P. 97, L. 1970: The authoring team should consider deleting the clause “aided by U.S. decreases.” This point has already been made in the text.
P. 98, L. 1992-1995: This text states that the U.S. GWP-weighted emissions of ODSs have declined by 74% through 2004. However, section 126.96.36.199 (P. 47, L. 973-975) states that U.S. production and consumption data are not available in GWP-weighted form. Both sentences may strictly be true, but U.S. GWP-weighted emissions are only obtainable from detailed knowledge of the production.
Chapter 3 of the draft SAP represents a good effort at assembling the necessary material into a first draft. The questions are clearly posed, and the topics needed to address these questions are covered. Chapter 3 may be improved with a reorganization of its sections, as suggested in Chapter 2 (Overarching Comments) of this review, and as suggested below.
As suggested in the “Major Comments” for SAP Chapter 1, some of the background information provided in the introduction of SAP Chapter 3 should be moved to SAP Chapter 1 instead. In addition, there could be some useful restructuring within SAP Chapter 3. While recognizing that this suggestion is a preference, it is motivated by the belief that the intended audience will then benefit more from the data. For example, the chemistry to understand processes in Section 188.8.131.52 (P. 121) is not defined until later in Section 184.108.40.206.1, and the text should not have to refer the reader ahead in the text to understand the discussion, which is now necessary in at least two places (e.g., L. 2390 and 2570). At a minimum, the background information should be presented at the beginning of the draft SAP Chapter 3, or in Chapter 1, perhaps defining concepts and incorporating parts of the Key Issues section, before presenting the key findings.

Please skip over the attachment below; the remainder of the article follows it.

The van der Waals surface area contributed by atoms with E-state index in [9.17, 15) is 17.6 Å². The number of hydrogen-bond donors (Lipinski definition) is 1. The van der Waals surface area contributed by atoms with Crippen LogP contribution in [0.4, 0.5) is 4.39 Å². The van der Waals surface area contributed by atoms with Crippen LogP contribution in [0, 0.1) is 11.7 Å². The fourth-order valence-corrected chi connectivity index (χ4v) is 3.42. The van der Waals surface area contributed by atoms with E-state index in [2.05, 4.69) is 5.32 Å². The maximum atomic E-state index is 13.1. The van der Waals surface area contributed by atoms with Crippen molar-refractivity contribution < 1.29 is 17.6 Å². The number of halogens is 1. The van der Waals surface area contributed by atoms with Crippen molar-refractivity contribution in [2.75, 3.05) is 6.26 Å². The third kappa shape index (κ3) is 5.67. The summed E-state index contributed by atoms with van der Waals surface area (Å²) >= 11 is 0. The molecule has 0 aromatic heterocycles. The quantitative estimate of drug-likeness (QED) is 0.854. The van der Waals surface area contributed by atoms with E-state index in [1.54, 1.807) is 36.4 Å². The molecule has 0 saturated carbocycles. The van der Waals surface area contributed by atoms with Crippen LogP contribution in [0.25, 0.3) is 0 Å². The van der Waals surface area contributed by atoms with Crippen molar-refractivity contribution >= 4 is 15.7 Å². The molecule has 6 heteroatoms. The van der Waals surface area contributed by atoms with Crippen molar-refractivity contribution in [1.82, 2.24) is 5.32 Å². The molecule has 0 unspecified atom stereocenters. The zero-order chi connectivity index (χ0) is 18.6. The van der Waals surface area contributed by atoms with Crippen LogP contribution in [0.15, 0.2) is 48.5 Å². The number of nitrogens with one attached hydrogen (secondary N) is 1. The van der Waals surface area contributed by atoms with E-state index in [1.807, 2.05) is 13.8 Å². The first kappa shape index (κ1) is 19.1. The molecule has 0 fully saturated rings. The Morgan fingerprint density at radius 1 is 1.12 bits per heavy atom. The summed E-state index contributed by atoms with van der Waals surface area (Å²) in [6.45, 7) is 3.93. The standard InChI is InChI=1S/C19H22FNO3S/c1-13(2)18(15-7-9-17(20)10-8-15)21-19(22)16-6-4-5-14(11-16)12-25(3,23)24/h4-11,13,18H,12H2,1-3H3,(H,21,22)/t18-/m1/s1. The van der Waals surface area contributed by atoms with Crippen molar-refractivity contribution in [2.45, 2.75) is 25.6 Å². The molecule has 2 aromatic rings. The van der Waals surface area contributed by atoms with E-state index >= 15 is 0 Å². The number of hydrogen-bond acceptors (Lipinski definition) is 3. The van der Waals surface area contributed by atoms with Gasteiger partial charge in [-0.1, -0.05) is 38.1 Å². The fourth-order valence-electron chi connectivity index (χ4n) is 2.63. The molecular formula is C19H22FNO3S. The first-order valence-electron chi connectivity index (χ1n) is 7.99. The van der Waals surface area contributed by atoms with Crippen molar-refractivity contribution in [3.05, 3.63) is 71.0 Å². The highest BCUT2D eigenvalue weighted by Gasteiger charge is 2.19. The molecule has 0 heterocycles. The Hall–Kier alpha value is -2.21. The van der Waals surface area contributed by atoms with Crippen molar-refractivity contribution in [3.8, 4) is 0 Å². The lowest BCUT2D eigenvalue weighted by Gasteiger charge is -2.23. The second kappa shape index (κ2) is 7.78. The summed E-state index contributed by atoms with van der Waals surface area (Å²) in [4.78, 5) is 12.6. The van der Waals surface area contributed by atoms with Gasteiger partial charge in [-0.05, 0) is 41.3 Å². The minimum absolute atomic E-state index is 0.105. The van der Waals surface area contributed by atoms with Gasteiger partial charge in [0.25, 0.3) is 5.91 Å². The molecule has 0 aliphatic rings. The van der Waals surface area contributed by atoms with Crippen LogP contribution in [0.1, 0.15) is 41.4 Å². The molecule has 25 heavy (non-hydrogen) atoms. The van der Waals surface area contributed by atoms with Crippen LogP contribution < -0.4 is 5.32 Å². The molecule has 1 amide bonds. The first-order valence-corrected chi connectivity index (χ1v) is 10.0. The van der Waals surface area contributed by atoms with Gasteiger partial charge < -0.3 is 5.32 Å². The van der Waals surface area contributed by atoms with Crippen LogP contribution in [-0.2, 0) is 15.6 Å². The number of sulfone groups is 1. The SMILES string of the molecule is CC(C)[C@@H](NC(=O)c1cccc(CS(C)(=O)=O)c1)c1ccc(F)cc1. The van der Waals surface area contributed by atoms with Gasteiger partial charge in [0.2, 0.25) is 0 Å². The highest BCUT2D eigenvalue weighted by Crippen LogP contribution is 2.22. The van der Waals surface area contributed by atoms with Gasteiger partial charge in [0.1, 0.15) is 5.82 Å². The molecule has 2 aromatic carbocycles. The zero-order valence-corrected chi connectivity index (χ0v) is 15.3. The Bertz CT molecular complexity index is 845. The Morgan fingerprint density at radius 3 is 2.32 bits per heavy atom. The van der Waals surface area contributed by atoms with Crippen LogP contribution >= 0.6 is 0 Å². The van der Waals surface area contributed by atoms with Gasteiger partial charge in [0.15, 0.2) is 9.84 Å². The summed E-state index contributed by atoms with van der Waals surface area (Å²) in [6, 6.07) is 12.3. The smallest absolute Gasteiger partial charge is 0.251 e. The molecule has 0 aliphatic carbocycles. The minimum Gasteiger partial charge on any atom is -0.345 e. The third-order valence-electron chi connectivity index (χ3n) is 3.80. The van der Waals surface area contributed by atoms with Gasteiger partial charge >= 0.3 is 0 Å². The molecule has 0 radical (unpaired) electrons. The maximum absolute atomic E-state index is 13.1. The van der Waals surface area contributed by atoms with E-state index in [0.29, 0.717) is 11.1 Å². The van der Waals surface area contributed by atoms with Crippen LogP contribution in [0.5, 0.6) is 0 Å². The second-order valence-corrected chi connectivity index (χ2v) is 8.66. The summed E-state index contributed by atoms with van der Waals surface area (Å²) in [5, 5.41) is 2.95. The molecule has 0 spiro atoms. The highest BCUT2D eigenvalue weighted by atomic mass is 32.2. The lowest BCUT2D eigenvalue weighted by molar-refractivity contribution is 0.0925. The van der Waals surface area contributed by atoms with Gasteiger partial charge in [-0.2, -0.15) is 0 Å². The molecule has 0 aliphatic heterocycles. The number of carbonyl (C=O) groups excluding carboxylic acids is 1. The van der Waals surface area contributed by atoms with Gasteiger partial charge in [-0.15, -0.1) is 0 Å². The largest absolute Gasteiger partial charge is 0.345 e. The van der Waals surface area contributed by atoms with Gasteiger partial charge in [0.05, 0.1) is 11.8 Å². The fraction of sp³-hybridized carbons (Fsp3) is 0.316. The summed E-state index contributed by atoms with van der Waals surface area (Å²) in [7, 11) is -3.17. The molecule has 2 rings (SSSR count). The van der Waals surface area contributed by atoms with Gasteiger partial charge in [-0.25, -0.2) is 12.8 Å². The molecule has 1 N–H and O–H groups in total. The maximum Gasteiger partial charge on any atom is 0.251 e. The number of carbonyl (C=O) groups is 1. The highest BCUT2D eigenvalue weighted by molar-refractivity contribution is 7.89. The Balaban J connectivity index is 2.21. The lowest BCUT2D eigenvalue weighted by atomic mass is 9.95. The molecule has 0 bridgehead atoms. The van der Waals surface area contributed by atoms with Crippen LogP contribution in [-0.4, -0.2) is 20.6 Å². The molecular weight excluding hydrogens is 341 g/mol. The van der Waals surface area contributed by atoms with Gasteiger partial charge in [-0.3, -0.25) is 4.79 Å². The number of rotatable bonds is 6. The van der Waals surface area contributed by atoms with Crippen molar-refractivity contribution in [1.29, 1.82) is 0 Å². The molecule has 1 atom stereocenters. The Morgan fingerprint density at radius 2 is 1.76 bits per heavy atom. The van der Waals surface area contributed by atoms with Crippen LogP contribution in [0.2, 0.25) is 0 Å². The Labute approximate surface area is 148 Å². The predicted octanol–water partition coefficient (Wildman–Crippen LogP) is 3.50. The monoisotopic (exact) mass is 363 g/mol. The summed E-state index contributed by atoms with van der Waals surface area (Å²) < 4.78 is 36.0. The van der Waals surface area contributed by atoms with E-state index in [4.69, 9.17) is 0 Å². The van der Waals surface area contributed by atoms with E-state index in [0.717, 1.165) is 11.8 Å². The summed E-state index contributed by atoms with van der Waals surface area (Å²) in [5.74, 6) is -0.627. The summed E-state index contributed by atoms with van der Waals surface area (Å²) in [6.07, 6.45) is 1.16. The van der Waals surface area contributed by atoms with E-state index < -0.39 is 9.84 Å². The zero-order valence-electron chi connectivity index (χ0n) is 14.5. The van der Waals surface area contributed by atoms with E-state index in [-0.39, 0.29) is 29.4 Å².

Chapter 3 of the draft SAP is the place to distinguish between the two types of stratospheric ozone loss, including the different photochemical mechanisms (catalytic cycles) associated with the loss processes, for example, causing (1) small ozone loss (in absolute terms relative to column ozone, but large fractional ozone loss) in the upper stratosphere largely at midlatitudes, and (2) the large polar ozone losses in the lowermost stratosphere, as well as the relative roles of transport and chemistry in causing ozone changes in the mid-latitude lower stratosphere. Some mention should be made of the different methods of observing/monitoring ozone loss at these two altitude regimes. Note that the agreement among measurements of ozone trends in the upper stratosphere is better than Figure 3.8 shows (some of the differences are due to differences between trends at fixed pressure and at fixed altitude). Instead of showing a cumulative trend per decade, the authoring team should show the trend as a variation over time (similar to Figure 3.7). While the time series of ozone loss at the poles is shown (Figures 3.5 and 3.7), a similar time series of 40 km ozone amounts is needed (e.g., see Steinbrecht et al.